Do Active Fund Managers Add Value?
Active fund managers have been around for years, with financial advisors frequently recommending them to less savvy clients. However, in recent years passive funds have been developed, and a wide swath of research by finance professors claims that active fund managers, as a group, do not beat the market.
This article will list a few arguments for and against active fund managers, along with describing a few finds from modern investment research.
Arguments In Support of Active Fund Managers
- According to Investment Week, recent M & G analysis shows that the top 10 active funds in the IMA UK All Companies hugely outperformed the FTSE All-share index, returning 117.7% on average compared with just 26.9% from the index.
In emerging markets, the majority of the risk comes from geopolitical risk. Active fund managers will be able to use their skills to move assets away from troubled countries.
Small and Medium cap companies, as well as those from emerging market economies, receive less attention from analysts. It is there before possible for skilled professionals to identify and profit from inefficiencies in these markets.
Arguments Against The Use of Active Fund Managers
While some active fund managers have historically beaten the market, this is due to luck. As a group, empirical evidence shows that active fund managers underperform tracker funds, mainly due to the high fees that they charge. Just because a manager has outperformed the market in the past, does not mean that they will outperform the market in the future.
The fees from active fund managers are too high, and seriously hinder their changes of outperforming the market. Investors are there before better off using tracker funds.
A lot of the reported outperformance certain active investment styles can be attributed to passive factors that can easily be reproduced in a low cost, transparent and efficient fashion. The book "Active Beta Indications" provides a good discussion on this subject.
Other points of interest
The study – "Does Active Management Add Value The Brazilian Mutual Fund Market" – concludes that active management adds value for investors in stocks and hedge funds, but fails to do so in fixed income mutual funds. Brazil is categorized as an emerging market, so this finding goes in line with the argument that active management is more suitable for emerging markets, as well as small and medium cap companies.
Along a similar line of argument, some analysts have stated that well covered markets such as the US and UK large cap markets will be efficient due to the number of people trading them, but that opportunities could have been found in less covered areas. According to this line of thought, investors who wish to invest in large cap shares should invest in trackers, while those who wish to invest in smaller companies should choose actively managed funds.
Some large firms such as Merril Lynch and Goldman Sachs have conducted research to passively replicating the returns of active hedge funds. These use methods such as "factor-based replication" and "payoff distribution replication", and can involve regressing hedge fund returns against factors such as the VIX volatility index and interest rate differentials.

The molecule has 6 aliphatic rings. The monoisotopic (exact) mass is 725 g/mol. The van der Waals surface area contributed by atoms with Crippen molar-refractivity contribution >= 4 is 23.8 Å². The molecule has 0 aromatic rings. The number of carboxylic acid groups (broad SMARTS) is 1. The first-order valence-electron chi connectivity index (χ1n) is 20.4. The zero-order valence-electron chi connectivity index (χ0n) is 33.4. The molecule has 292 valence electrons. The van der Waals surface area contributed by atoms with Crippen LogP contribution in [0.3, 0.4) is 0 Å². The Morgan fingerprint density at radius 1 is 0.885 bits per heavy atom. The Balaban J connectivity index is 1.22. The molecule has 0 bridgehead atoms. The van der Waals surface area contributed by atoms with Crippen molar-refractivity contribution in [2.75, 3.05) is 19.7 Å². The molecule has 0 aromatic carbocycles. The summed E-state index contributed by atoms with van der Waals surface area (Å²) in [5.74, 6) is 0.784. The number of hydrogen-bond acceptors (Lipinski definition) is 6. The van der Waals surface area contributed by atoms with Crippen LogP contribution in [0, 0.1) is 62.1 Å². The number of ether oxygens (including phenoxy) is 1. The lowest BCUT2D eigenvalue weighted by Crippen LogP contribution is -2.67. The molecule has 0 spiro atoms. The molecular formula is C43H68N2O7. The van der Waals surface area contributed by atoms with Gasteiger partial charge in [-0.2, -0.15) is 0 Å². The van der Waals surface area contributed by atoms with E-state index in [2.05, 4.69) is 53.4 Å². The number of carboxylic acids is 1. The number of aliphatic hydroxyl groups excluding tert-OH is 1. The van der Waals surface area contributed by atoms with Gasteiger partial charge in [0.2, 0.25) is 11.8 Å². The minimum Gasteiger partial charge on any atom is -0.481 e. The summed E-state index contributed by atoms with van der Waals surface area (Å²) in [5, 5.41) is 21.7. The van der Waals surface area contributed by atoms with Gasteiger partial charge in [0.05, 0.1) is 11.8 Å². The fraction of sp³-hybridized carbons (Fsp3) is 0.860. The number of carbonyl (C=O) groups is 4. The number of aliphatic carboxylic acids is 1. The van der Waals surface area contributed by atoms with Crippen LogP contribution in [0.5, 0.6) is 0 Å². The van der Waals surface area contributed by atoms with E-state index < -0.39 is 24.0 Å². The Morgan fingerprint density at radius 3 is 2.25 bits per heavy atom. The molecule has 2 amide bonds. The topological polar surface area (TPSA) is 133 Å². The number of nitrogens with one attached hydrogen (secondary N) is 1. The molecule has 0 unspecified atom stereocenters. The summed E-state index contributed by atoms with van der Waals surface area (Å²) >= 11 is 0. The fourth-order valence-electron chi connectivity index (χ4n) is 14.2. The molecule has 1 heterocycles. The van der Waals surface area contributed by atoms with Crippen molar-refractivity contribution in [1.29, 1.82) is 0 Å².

There Is No Firm Answer
The debate between Active and Passive fund management is still alive and strong. Two of the largest unanswered questions in this debate are:
Do different markets have different levels of efficiency? The early arguments in favor of passive funds that asserted fund managers fail to beat the market. But more recently, proponents of active management have stated that it is developed markets that are efficient, and that those with skill can still beat undeveloped markets.
Can the returns from active funds be passively replicated? The studies from Merril Lynch and Goldman Sachs are publicly available for those who wish to peruse them, and in the coming years there will undoubtedly be new investable funds based on these criteria.
In my personal experience, the equity indices are developed markets certainly contain areas of inefficiency, as I have managed to earn a living through speculating on the largest European equity index futures. However, what I do involves trading exceptionally short time frames, is non scalable, and therefore can not be applied to the mass market. From this I believe that there could be small areas of inefficiency in any market.
There is no firm answer as to whether or not active managers outperform the market. There are papers that claim to show empirical evidence both for and against them. And even papers based on empirical evidence can be questioned, as statistics can be fiddled to support the author's objectives.
An example of statistical curve fitting is the M & G analysis mentioned above. Based on a large sample of fund managers, we would expect them to roughly track the market (minus their fees). After 10 years, roughly half would beat the market, and roughly half would underperform. The number of fund managers that we'd expect to outperform the market would be a function of volatility, which would depend on the tracking error that active fund managers are permitted in their mandates.